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Patrick hits back at critic over stimulus spending

Says congressman’s analysis too simple

By Michael Levenson
Globe Staff / October 4, 2009

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Governor Deval Patrick yesterday vigorously challenged the findings of a powerful congressman who had sharply rebuked the governor for not spending nearly a half-billion dollars in federal highway stimulus funds quickly enough to create jobs for struggling families.

US Representative James L. Oberstar, chairman of the House Committee on Transportation and Infrastructure, had written a letter to Patrick on Thursday stating that Massachusetts ranks 49th in the nation in putting the money to work, having committed only 23 percent of its funds so far.

In a letter to Oberstar yester day, Patrick argued that the congressman’s rebuke was based on an “inappropriate one-size-fits-all analysis,’’ because it takes into account only the speed at which the funds are being spent and not the projects that are being undertaken or their ultimate economic benefit.

Rather than using highway stimulus money on mostly “simple maintenance and repaving projects,’’ Massachusetts is spending the money “to develop more ambitious projects,’’ Patrick wrote. He cited as an example $15 million of highway stimulus money that is being used to build a road for the redevelopment of Assembly Square in Somerville into a new shopping center with millions of square feet of mixed-used development.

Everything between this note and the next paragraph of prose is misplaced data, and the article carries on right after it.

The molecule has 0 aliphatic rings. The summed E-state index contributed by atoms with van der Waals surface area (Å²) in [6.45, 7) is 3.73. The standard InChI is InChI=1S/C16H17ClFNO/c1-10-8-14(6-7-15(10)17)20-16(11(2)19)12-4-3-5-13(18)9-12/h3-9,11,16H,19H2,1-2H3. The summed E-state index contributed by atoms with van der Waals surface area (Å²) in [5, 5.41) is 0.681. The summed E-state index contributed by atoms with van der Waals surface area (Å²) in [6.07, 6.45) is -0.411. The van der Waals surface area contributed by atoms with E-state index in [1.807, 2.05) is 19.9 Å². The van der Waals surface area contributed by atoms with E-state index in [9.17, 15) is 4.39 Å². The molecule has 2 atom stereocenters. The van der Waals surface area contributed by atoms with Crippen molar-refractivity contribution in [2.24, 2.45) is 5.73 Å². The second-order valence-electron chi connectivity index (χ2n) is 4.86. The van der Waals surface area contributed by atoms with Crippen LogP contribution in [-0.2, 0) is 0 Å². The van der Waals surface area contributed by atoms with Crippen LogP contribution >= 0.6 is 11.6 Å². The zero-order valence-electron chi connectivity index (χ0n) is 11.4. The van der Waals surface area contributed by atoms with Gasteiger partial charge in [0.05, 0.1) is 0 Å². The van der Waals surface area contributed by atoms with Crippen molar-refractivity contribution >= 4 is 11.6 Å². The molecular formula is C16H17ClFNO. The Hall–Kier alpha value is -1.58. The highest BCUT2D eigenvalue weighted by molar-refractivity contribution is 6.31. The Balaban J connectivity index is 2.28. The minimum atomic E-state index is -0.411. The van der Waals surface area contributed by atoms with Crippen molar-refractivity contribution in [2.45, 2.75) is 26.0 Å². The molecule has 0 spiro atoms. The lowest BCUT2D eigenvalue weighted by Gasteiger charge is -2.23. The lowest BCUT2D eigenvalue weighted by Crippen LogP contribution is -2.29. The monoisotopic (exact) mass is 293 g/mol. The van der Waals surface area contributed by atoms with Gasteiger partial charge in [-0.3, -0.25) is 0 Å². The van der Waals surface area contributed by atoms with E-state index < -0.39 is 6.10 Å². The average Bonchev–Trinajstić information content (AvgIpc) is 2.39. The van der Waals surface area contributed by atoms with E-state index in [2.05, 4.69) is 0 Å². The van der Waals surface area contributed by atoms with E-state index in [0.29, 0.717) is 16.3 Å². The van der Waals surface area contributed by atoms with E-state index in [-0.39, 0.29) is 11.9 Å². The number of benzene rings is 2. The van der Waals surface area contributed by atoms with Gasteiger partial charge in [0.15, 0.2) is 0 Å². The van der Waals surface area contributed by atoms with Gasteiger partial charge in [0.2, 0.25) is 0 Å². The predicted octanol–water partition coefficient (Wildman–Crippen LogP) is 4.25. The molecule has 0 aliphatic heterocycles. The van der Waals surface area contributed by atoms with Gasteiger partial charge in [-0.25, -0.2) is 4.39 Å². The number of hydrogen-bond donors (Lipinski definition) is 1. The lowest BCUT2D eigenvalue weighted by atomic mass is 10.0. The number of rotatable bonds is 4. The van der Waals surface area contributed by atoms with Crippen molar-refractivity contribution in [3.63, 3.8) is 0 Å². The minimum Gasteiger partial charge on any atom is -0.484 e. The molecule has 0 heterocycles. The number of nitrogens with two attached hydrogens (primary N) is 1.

“Because of its complexity, this investment will take time to deliver, but it is time that is clearly worth the effort,’’ Patrick wrote. “This investment, as well as other similar investments we plan to announce soon, will yield long-term economic growth and their job creation will greatly exceed that which could be accomplished by undertaking simple maintenance and repaving projects.’’

Massachusetts was among five states that received a letter of rebuke from Oberstar, a Minnesota Democrat whose committee is charged with monitoring the use of federal stimulus dollars. Seven months after receiving $437 million in federal highway funds, Massachusetts had only about $99 million in construction work underway as of Aug. 31, according to Oberstar’s panel.

“I strongly urge you to refocus your efforts . . . and use the available funds to create and sustain family-wage jobs,’’ Oberstar wrote in his letter to Patrick. “These jobs are critical to Massachusetts and the nation’s long-term economic growth.’’

In an interview yesterday, Jeffrey A. Simon, the governor’s director of infrastructure investment, characterized the difference between Patrick’s focus on longer-term projects and that of other states that are using highway stimulus money more quickly as “sugar versus protein and sprint versus marathon.’’

Oberstar’s office did not respond to requests for comment.

Patrick wrote that Oberstar had not taken into account that Massachusetts has been ranked by federal officials in the top 10 among states - and recently as high as fifth - for spending other types of federal stimulus funds, “including critical health care and education investments.’’

In addition, Massachusetts is creating jobs in the near-term by spending more of its own money - $721 million this year - to repair crumbling roads and bridges than other states, which are deploying their federal highway stimulus funds for those projects, Simon said.

“If you look at the whole picture,’’ Simon said, “you’ll find a story that is one we’re very proud of, that accomplishes those dual goals of jobs for today and jobs for tomorrow.’’